The Golden State Warriors lost the NBA Finals in seven games after they were up 3 games to 1. Then the Cleveland Indians blew the same kind of lead to lose the World Series to the woeful Chicago Cubs. But perhaps the biggest blown lead of 2016 came from Hillary Clinton, who beat Bernie Sanders in the primaries, led every poll and had the prediction of every pundit, only to lose in the finals of the U.S. Presidential World Series to Donald Trump. The only thing more ridiculous is the fact that she leads the popular vote count by over 2 million but still won’t be president.



4. Becky With the Good Hair

2016 was the year of white tears, and no group shed more of them this year than white women. In January we were flooded with lemonade-flavored tears when white women realized that Beyoncé’s latest hit album wasn’t for or about them. The revolt against the use of the term was spearheaded by the grand dragon of the anti-Becky movement, Iggy Azalea. Spongebob Squarebecky Lena Dunham also ate crow from black Twitter after she aired her outrage that Odell Beckham Jr. had the nerve to ignore her whiteness at the Met Gala.


It proved to be a banner year for exposing little white lies. The crown princess of ÜzBeckystan, Taylor Swift—heir to the good-hair throne—fell victim to Becky-on-Becky crime when Kim Kardashian brought receipts to expose Swift’s woe-is-me, white-girl victimization at the expense of Kanye West. It took the Georgia Bureau of Investigation to uncover a plot by Police Officer Sheryl Hall. Dubbed “Officer Becky,” Hall initially claimed that a black man had assaulted and shot her, only to later reveal that she’d made the whole thing up.

Even the highest court in the land got in on the action when the justices pulled the rug out from under Abigail Fisher, who sued the University of Texas, claiming that the school had rejected her because of affirmative action and given her spot to an undeserving minority. In a 4-3 decision, the Supreme Court issued an opinion that many legal experts explained with a two-word summary:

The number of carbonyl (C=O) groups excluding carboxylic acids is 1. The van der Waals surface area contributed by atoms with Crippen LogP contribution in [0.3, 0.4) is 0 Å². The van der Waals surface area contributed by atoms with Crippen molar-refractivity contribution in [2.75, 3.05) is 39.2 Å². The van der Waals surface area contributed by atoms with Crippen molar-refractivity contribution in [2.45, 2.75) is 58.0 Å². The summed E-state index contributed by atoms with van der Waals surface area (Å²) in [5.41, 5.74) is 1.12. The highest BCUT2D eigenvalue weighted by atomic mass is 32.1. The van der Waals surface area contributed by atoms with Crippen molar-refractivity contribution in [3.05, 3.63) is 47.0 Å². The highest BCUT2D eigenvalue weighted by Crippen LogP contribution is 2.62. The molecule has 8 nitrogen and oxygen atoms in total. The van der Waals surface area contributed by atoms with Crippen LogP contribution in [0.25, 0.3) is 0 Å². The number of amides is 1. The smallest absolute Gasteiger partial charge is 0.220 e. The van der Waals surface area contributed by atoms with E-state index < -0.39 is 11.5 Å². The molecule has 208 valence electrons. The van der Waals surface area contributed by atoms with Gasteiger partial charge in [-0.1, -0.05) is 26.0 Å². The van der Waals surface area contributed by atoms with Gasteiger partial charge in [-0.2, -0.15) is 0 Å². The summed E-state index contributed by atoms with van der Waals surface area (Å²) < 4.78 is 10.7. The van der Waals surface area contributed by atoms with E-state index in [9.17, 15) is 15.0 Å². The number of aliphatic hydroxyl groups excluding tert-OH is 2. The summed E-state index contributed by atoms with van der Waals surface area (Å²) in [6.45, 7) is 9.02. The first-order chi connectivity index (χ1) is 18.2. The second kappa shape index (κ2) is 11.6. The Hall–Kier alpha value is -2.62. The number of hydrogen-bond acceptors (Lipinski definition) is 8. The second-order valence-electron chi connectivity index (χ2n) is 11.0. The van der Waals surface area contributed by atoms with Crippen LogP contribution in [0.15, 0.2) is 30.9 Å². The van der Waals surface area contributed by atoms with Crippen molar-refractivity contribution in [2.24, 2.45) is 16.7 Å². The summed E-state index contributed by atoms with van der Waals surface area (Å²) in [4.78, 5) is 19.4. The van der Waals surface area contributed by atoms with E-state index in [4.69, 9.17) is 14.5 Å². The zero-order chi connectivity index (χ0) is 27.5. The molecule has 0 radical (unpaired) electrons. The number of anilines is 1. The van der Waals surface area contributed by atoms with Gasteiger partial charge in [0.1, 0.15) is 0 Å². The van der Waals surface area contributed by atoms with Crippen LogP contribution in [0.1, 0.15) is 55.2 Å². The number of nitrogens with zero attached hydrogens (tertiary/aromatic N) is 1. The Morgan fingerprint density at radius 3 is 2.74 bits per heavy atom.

Becky, please.

5. Post-Racial America

When Barack Obama became leader of the free world, many people thought that America had evolved beyond its racist past, but 2016 was the year the country’s mesmerizing facade of equality began crumbling. The “alt-right” (pronounced “wyt suh-prim-uh cyst”) reared its ugly head to elect a pumpkin-colored, prejudiced, p—sy-grabbing Twitter troll as president. Trump’s election was partly aided by an influx of laws aimed at keeping minorities from voting.


Every time a police officer died this year, Fox News, Rudy Giuliani and anyone on the right side of the political aisle found a way to blame it on Black Lives Matter, while “white lives” and “blue lives” tried to home in on the action. It apparently scared a contingent of celebrities so much, they started advocating the “All Lives Matter” position—even to the detriment of their careers. While Lil Wayne’s record sales may not reflect black America’s disgust with his sociopolitical musings, statistics show that Cam Newton was much more effective when he was a black quarterback.

As we move into 2017 as a country that wants to spend a billion dollars to build a wall to keep out Mexicans and internment camps for Muslims, we should remember that 2016 made unwitting celebrities of names like Alton Sterling, Philando Castile, Keith Lamont Scott and Terence Crutcher. We shouldn’t forget that two juries failed to convict former Police Officer Michael Slager for murdering Walter Scott on camera. But we also shouldn’t worry about America.


I heard someone has a plan to make her great again.